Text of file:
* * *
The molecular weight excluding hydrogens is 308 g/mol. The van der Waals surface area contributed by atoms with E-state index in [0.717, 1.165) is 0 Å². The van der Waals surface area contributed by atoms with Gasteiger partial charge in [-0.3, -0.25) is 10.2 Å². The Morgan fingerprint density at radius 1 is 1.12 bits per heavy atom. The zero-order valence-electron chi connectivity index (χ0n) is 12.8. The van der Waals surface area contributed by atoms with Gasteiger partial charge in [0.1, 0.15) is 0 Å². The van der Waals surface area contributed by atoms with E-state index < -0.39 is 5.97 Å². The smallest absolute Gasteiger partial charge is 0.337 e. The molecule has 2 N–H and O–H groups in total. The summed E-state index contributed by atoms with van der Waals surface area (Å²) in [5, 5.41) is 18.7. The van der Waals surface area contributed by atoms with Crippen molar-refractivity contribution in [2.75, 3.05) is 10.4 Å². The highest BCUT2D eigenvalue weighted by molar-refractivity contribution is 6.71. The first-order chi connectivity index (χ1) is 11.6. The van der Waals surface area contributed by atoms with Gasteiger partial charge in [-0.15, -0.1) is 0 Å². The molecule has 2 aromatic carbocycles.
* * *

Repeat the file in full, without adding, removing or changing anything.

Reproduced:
The molecular weight excluding hydrogens is 308 g/mol. The van der Waals surface area contributed by atoms with E-state index in [0.717, 1.165) is 0 Å². The van der Waals surface area contributed by atoms with Gasteiger partial charge in [-0.3, -0.25) is 10.2 Å². The Morgan fingerprint density at radius 1 is 1.12 bits per heavy atom. The zero-order valence-electron chi connectivity index (χ0n) is 12.8. The van der Waals surface area contributed by atoms with Gasteiger partial charge in [0.1, 0.15) is 0 Å². The van der Waals surface area contributed by atoms with E-state index < -0.39 is 5.97 Å². The smallest absolute Gasteiger partial charge is 0.337 e. The molecule has 2 N–H and O–H groups in total. The summed E-state index contributed by atoms with van der Waals surface area (Å²) in [5, 5.41) is 18.7. The van der Waals surface area contributed by atoms with Crippen molar-refractivity contribution in [2.75, 3.05) is 10.4 Å². The highest BCUT2D eigenvalue weighted by molar-refractivity contribution is 6.71. The first-order chi connectivity index (χ1) is 11.6. The van der Waals surface area contributed by atoms with Gasteiger partial charge in [-0.15, -0.1) is 0 Å². The molecule has 2 aromatic carbocycles.